Players in a Death Penalty Case

Several years ago, Dr. Marc Stern resigned from the Department of Corrections for Washington State, where he worked as its chief medical officer, because he could not jive his professional ethics as a physician with the state’s use of capital punishment.  
 
It’s a big dilemma in the use of lethal injections, particularly, as a means of execution since physicians are committed to health and saving lives, not ending them.  
 
 
 
Image:  States in red have had an execution since 1976.
 
Doctors are against the death penalty, and as Dr. Stern personifies, many also stand against physicians being involved in the supervision of others in any form of execution process (not just lethal injections). 
 
Dr. Stern Explains The Doctor’s Dilemma Regarding the Death Penalty
 
 
You can read about Dr. Stern’s resignation in an 2008 piece written by Adam Wilson for the Seattle Times here.
 
To learn more about Dr. Stern’s position on the Death Penalty, particularly in light of recent botched executions, read his Op-Ed piece published last month in the Guardian, “I was told to approve a lethal injection, but it violates my basic medical ethics.”
 

In the Michel Escoto trial in Miami, Terence Lenamon has changed hats from being "standby counsel" for the defense as Escoto represented himself, to official defense counsel for defendant Michel Escoto.  

Terry Lenamon gave closing arguments for the defense in the case.  

For details, check out the Miami Herald coverage like this article by reporter David Ovalle, "Miami man planned new wife’s murder to collect $1 million in life insurance."

Also, stay tuned:  Terence Lenamon has been interviewed by national news media regarding this case and he will be seen in the Michel Escoto trial coverage by both Inside Edition and Dateline. 

Dates and times yet to be announced.

Update:  Today, the jury found Escoto guilty of murdering his newlywed wife, Wendy Trapaga.  

 

 This week, Terence Lenamon remains in trial in the unique role of "stand by counsel" to defendant Michel Escoto, who represents himself in his murder trial this week.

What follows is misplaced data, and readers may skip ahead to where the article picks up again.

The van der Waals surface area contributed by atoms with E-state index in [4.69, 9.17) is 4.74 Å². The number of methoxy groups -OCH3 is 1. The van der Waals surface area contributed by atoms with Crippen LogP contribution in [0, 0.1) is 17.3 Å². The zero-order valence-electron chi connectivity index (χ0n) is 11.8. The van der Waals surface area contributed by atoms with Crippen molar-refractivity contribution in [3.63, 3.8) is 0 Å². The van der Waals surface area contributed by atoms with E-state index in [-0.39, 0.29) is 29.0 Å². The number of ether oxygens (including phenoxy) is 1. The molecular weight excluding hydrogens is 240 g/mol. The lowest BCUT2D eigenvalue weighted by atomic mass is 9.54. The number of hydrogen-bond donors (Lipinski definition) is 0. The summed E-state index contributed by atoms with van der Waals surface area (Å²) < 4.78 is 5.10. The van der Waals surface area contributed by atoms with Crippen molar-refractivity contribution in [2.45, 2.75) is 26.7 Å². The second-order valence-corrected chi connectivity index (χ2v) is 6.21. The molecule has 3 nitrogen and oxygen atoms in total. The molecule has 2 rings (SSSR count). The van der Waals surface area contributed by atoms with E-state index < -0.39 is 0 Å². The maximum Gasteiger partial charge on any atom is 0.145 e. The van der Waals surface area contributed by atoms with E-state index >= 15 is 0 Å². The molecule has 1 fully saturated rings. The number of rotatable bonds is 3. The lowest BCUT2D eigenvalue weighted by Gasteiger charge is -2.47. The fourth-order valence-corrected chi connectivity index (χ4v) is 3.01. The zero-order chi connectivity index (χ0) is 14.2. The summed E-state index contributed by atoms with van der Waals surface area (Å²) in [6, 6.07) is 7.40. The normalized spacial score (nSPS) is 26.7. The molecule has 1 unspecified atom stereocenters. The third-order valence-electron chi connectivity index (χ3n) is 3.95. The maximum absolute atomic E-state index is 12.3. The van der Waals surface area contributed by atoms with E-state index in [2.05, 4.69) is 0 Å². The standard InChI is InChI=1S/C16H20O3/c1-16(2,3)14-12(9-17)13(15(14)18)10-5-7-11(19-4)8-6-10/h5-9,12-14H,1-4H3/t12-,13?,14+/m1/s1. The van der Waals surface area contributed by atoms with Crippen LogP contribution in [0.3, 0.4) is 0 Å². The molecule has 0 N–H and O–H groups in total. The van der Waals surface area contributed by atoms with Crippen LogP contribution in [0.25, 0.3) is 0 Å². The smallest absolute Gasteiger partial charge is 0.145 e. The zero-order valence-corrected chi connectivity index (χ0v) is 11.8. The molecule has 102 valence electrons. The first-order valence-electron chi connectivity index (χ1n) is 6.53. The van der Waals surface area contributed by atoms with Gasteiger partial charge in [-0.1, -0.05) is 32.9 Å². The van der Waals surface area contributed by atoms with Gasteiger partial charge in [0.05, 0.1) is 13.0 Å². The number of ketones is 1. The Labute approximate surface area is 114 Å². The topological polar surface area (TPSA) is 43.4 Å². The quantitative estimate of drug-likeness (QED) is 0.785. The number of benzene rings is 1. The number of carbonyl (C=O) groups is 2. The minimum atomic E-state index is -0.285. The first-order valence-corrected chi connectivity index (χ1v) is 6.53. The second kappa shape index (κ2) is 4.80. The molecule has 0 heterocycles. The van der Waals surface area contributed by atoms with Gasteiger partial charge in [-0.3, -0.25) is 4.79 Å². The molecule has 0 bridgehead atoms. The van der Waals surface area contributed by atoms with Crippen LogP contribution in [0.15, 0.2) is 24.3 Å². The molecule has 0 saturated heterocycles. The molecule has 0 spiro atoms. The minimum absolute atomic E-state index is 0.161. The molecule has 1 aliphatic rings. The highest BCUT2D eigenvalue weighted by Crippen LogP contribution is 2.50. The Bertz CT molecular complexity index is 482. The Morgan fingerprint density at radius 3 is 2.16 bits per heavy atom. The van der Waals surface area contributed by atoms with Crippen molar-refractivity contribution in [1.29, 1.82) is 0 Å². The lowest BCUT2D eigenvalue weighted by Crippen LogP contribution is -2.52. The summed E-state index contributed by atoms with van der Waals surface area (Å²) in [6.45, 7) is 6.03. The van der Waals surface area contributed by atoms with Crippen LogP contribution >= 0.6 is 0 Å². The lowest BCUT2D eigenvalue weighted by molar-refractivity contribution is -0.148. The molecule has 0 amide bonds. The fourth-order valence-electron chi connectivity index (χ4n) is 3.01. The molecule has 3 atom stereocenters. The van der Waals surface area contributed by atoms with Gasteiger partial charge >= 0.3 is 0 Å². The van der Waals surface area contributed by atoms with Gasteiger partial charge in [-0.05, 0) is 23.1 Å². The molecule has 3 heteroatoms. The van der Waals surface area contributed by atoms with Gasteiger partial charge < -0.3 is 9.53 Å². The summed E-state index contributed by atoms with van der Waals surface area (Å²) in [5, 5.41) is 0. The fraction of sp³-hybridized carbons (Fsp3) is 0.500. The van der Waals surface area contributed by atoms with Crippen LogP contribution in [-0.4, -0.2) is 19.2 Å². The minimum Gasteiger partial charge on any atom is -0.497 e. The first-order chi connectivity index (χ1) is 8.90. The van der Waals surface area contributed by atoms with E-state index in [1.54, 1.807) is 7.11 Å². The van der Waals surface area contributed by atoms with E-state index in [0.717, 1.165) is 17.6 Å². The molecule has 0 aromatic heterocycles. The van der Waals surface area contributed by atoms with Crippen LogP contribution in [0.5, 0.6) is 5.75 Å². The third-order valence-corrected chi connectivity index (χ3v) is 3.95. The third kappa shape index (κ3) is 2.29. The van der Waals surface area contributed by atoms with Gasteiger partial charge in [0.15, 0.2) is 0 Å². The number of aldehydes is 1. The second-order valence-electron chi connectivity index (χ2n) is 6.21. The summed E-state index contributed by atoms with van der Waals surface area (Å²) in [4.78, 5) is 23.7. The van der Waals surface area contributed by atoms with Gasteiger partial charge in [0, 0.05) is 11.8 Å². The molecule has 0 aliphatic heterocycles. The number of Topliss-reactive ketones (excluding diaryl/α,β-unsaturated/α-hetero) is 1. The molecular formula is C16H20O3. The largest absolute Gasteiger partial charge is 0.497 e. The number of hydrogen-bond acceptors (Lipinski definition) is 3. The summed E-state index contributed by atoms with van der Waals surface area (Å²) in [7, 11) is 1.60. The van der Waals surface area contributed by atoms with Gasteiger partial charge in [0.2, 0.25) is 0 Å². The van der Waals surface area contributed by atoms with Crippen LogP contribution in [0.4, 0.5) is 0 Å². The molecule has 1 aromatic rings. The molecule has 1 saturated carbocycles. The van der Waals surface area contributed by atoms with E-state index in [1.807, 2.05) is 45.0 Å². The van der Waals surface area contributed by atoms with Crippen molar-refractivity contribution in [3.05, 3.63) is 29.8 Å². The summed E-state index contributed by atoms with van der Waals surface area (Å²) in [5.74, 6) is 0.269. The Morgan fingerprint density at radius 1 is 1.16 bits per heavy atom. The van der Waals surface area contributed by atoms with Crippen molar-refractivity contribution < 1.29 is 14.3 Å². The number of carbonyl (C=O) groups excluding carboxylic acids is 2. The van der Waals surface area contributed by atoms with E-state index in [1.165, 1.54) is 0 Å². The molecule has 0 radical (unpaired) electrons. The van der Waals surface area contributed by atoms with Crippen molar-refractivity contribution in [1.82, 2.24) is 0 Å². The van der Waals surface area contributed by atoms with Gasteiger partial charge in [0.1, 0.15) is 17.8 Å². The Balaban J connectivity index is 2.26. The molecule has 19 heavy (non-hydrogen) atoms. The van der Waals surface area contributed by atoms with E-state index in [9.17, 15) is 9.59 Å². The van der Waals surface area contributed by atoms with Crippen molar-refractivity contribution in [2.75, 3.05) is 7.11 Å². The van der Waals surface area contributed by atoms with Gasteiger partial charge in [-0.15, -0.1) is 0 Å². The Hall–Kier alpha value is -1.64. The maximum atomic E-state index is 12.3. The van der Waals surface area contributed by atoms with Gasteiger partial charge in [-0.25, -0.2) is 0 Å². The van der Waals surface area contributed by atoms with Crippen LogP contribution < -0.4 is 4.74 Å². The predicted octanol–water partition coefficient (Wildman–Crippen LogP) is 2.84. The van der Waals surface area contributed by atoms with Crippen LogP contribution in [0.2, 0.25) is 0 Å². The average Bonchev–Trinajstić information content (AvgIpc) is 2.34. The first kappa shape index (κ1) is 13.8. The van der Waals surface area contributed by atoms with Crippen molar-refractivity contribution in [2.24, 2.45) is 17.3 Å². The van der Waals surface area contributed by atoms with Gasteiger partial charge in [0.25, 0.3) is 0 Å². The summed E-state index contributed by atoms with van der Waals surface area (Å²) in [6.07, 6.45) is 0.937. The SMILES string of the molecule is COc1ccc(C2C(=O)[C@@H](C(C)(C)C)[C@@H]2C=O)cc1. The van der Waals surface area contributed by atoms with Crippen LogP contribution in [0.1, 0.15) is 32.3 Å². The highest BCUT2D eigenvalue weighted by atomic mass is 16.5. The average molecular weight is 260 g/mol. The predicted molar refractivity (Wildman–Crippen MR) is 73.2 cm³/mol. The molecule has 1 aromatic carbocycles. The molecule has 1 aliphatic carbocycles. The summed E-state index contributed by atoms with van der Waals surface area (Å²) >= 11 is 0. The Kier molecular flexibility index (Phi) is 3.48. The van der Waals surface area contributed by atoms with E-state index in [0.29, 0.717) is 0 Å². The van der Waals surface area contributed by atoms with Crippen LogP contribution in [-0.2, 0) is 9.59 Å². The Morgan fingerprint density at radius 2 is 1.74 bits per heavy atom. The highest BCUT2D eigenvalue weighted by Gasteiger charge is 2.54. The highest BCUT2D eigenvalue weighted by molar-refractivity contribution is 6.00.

The prosecution rested its case last week (read about that here).

Escoto now presents his defense case, with a DNA expert taking the stand for most of yesterday.

Stand-by counsel isn’t the norm in a criminal case, but Mr. Escoto has chosen to exercise his right to represent himself in this trial and Terry Lenamon sits at the defense table without acting as trial attorney in this case. 

This case is getting more and more media coverage including national news coverage and you may recognize it as the "Newlywed Murder Case." 

See Terry:

You can see Terry Lenamon sitting as stand-by counsel in the Escoto trial in this video coverage of the case, on the day where Escoto was held in contempt of court, here. 

Right now, Terence Lenamon and Melissa Ortiz of Lenamon Law are in trial in Miami, Florida — a murder trial that is expected to run for around two months in the courtroom of Miami-Dade Circuit Judge Marisa Tinkler Mendez.

However, Terry Lenamon and his associate are acting as "stand by counsel" for the defendant, because the defendant in this case, Michel Escoto, has chosen to exercise his constitutional right to represent himself in his criminal trial – which started today.  

Michel Escoto maintains he is innocent of this crime. 

Those in the Miami area may recognize Michel Escoto’s name as the man accused of killing Wendy Trapaga, his newlywed wife, with the prosecution alleging that Escoto killed his bride in order to collect on a life insurance policy.  

For more details, check out the Miami Herald’s coverage of the case, including today’s article by David Ovalle, "Husband on trial in death of his newlywed wife in Miami-Dade."

This just in from Terry, who got the heads up from the show’s producer today:

This Sunday, November 17, 2013, the series Snapped: Killer Couples on Oxygen TV will be spotlighting one of Terence Lenamon’s clients, Joshua Fulgham.  

Be sure to watch!!!

For more on Terry’s defense of Joshua Fulgham, check out our past blog posts (here) or read about the case on Wikipedia 

 Update on Terry Lenamon’s trial this month:  today, the judge declared a mistrial in the Michael Woods case. 

Details in the Ocala Star Banner coverage online.  (This article has been updated – the addition includes an interview with a juror; to see the update, click here.)